How do you love the coworker you just can’t stand?
While reading C.S. Lewis’s Mere Christianity, I was challenged by Lewis’s thoughts on what it means to really love God. He writes,
Ask yourself, “If I were sure that I loved God, what would I do?” When you have found the answer, go and do it.
At first, I thought this meant I needed to do something drastic—to act as a Mother Theresa or a Brother Andrew and drop everything to do something sacrificial. This is because I had a misguided view of where my work fits into God’s Kingdom. I thought the only way you could truly love others was through work in the church.
This isn’t true, however. In his book How Then Should We Work: Rediscovering the Biblical Doctrine of Work, Hugh Whelchel writes,
As evangelical Christians we should acknowledge that all of life is to be lived under the comprehensive Lordship of Christ (Matthew 28:18). Few, however, understand that even in our everyday work, the Scripture teaches no separation between the secular and the sacred. No church-related work or mission is more spiritual than any other profession such as law, business, education, journalism, or politics.
You may be called to work similar to Mother Theresa and Brother Andrew. And of course, we’re all called to look after the poor. Scripture is clear on that.
But if you’re working at a job in a sector outside the church, the Lord has you exactly where you are for a purpose. If you are resting in him and trusting in his will, then you are loving him. And you can demonstrate your love for God by loving others in the places where you work.
But how do you do this, especially with the coworker we just can’t stand?
Book three, section nine of Mere Christianity includes a passage where Lewis offers encouragement on how to have charity–Christian love–towards someone you don’t like:
Do not waste time bothering whether you “love” your neighbor; act as if you did. As soon as we do this we find one of the great secrets. When you are behaving as if you loved someone you will presently come to love him. If you injure someone you dislike, you find yourself disliking him more.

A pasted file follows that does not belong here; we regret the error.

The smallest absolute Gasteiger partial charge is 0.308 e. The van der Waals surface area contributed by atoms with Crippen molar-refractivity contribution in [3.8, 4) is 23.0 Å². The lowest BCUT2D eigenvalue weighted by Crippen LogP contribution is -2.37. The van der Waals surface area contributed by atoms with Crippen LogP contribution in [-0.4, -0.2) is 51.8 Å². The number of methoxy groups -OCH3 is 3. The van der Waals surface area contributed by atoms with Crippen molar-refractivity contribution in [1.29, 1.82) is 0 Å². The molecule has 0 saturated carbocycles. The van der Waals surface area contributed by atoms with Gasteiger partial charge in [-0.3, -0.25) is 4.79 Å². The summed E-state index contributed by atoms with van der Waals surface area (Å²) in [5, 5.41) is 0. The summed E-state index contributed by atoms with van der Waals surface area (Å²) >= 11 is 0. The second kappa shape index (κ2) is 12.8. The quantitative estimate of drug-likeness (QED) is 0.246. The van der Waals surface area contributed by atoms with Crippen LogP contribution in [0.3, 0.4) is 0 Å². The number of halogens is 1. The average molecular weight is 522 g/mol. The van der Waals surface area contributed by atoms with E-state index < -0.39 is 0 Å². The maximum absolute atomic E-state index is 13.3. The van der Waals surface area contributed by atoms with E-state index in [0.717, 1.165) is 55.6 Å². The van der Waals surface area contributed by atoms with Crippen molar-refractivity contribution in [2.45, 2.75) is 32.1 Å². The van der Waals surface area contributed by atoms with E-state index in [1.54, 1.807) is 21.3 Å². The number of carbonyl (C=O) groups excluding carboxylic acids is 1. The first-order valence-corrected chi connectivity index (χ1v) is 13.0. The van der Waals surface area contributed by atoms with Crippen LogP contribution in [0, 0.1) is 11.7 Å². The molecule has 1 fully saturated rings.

Like family members, many of us do not get to choose the people with whom we work. Some of the people you struggle with may end up in the cubicle next to you. This is an opportunity to live out Lewis’s challenge to act charitably until the love shows up.
Sometimes it seems easier to love the poor and destitute in a far off place more than the irritating coworker sitting next to you. Yet there are things you can do “until the love shows up.” Here are a few:
- Say “hello” each day and don’t ignore them. It may take weeks or months to elevate to a “how are you” or even deeper conversation.
- Partner with a like-minded friend and ask the coworker in question to lunch.
- Pray for both your coworker and yourself.
- Remember that there is no timeline in all of this. It may take days, weeks, months, or years to truly develop love for the coworker you just can’t stand.
By practicing love towards our coworkers we demonstrate our love for God.
Editor’s Note: Learn more about the value of all our work in Hugh Whelchel’s seminal book, How Then Should We Work: Rediscovering the Biblical Doctrine of Work, now available on Audible!
On “Flashback Friday,” we take a look at some of IFWE’s former posts that are worth revisiting. This post was previously published on May 30, 2014.